diving on newspaper

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Mattitude | 04:35 Tue 26th Jul 2005 | Science
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if you float a piece of newspaper in a pool and dive onto it, can it break bones?


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1. paper mushes in water

2. paper folds

3. no

Click here and scroll down to Item 3. There you will see that a newspaper easily has the "strength" - for want of a better word - to snap a wooden ruler in half. I don't know whether the same principle as is explained there would apply to broken bones, but obviously, if so, the dive would have to follow the placing of the paper on the water before it became soggy! (I'm not a scientist, so I daresay someone who is will soon appear to say I've got it all wrong!)

Surely it depends on the depth of the water? 2" and you are done for!

Quizmonster's answer doesn't really follow, as the paper isn't being moved though the air like with the ruler. In the ruler experiment it's acting similar to a parachute - the large area means a great air resistance - something you can feel if running with a big sheet of cardboard.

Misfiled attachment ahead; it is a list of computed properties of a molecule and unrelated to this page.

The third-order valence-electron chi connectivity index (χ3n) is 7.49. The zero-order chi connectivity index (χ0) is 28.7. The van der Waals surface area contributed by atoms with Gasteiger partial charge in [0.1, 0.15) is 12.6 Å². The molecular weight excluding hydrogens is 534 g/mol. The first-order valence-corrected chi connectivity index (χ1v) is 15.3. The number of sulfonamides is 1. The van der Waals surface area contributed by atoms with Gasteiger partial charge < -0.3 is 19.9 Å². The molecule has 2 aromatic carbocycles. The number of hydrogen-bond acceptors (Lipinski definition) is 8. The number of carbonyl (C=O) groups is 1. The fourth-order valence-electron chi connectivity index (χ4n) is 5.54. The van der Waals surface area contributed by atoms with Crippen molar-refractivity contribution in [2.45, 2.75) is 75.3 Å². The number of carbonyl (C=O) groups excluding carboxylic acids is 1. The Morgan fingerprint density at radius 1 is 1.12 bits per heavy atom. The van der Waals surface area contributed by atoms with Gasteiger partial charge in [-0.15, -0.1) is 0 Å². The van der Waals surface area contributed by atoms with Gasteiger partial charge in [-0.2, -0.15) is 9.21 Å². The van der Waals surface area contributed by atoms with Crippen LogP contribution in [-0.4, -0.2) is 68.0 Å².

The resistance would be felt if you were diving up from the bottom of the pool and banged your head on the newspaper, although I think the effect would be pretty limited.

If you dived into a rubber raft I wouldn't expect broken bones, anything floating on water has too much give. But if you were going fast enough, you could probably break your bones on the water alone -say by jumping out of a plane.

In conclusion - only if you would have broken your bones without the newspaper being there.

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